By a News Reporter-Staff News Editor at Drug Week -- Current study results on Nanofibers have been published. According to news reporting originating in Tartu, Estonia, by NewsRx journalists, research stated, "We showed that scanning white light interferometry (SWLI) can provide nanometer depth resolution in 3D topographic analysis of electrospun drug-loaded nanofibrous mats without sample preparation. The method permits rapidly investigating geometric properties (e.g. fiber diameter, orientation and morphology) and surface topography of drug-loaded nanofibers and nanomats."
The news reporters obtained a quote from the research from the University of Tartu, "Electrospun nanofibers of a model drug, piroxicam (PRX), and hydroxypropyl methylcellulose (HPMC) were imaged. Scanning electron microscopy (SEM) served as a reference method. SWLI 3D images featuring 29 nm by 29 nm active pixel size were obtained of a 55 mu m x 40 mu m area. The thickness of the drug-loaded non-woven nanomats was uniform, ranging from 2.0 mu m to 3.0 mu m (SWLI), and independent of the ratio between HPMC and PRX. The average diameters (n = 100, SEM) for drug-loaded nanofibers were 387 +/- 125 nm (HPMC and PRX 1: 1), 407 +/- 144 nm (HPMC and PRX 1: 2), and 290 +/- 100 nm (HPMC and PRX 1: 4). We found advantages and limitations in both techniques. SWLI permits rapid non-contacting and non-destructive characterization of layer orientation, layer thickness, porosity, and surface morphology of electrospun drug-loaded nanofibers and nanomats."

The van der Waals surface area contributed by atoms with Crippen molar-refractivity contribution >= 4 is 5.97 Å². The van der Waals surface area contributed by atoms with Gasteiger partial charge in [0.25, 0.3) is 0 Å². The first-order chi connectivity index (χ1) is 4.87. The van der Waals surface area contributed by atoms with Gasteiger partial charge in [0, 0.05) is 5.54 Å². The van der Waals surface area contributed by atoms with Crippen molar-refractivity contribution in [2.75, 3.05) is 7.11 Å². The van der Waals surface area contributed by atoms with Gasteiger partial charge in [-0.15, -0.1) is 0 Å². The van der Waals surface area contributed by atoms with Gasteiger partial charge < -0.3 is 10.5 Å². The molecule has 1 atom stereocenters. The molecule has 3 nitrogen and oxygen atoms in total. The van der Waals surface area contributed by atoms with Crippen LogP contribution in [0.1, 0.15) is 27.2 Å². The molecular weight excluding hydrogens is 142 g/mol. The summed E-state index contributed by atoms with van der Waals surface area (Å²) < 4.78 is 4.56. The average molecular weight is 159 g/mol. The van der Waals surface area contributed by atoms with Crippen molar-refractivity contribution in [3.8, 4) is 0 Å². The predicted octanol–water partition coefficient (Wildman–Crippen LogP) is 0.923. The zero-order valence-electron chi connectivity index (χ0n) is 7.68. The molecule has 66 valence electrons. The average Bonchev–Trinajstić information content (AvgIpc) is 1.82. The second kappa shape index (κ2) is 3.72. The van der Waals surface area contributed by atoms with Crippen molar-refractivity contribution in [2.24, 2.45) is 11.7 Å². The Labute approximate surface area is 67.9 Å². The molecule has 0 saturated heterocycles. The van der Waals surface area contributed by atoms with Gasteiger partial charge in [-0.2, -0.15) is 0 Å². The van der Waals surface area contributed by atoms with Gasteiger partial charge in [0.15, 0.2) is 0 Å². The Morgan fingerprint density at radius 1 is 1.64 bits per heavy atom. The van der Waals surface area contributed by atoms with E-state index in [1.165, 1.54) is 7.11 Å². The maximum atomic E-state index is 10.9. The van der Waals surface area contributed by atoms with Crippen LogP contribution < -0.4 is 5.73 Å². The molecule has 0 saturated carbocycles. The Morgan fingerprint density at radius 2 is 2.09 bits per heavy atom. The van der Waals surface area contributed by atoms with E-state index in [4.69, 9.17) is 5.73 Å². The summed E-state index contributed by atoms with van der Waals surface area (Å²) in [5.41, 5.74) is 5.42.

According to the news reporters, the research concluded: "Such analysis is important because the surface topography affects the performance of nanomats in pharmaceutical and biomedical applications."
For more information on this research see: Nanometer depth resolution in 3D topographic analysis of drug-loaded nanofibrous mats without sample preparation. International Journal of Pharmaceutics, 2014;462(1-2):29-37. International Journal of Pharmaceutics can be contacted at: Elsevier Science Bv, PO Box 211, 1000 Ae Amsterdam, Netherlands. (Elsevier - www.elsevier.com; International Journal of Pharmaceutics - www.elsevier.com/wps/product/cws_home/505513)
Our news correspondents report that additional information may be obtained by contacting U. Paaver, University of Tartu, Inst Phys, EE-51014 Tartu, Estonia. Additional authors for this research include J. Heinamaki, I. Kassamakov, E. Haeggstrom, T. Ylitalo, A. Nolvi, J. Kozlova, I. Laidmae, K. Kogermann and P. Veski (see also Nanofibers).
Keywords for this news article include: Tartu, Europe, Estonia, Nanotechnology, Emerging Technologies
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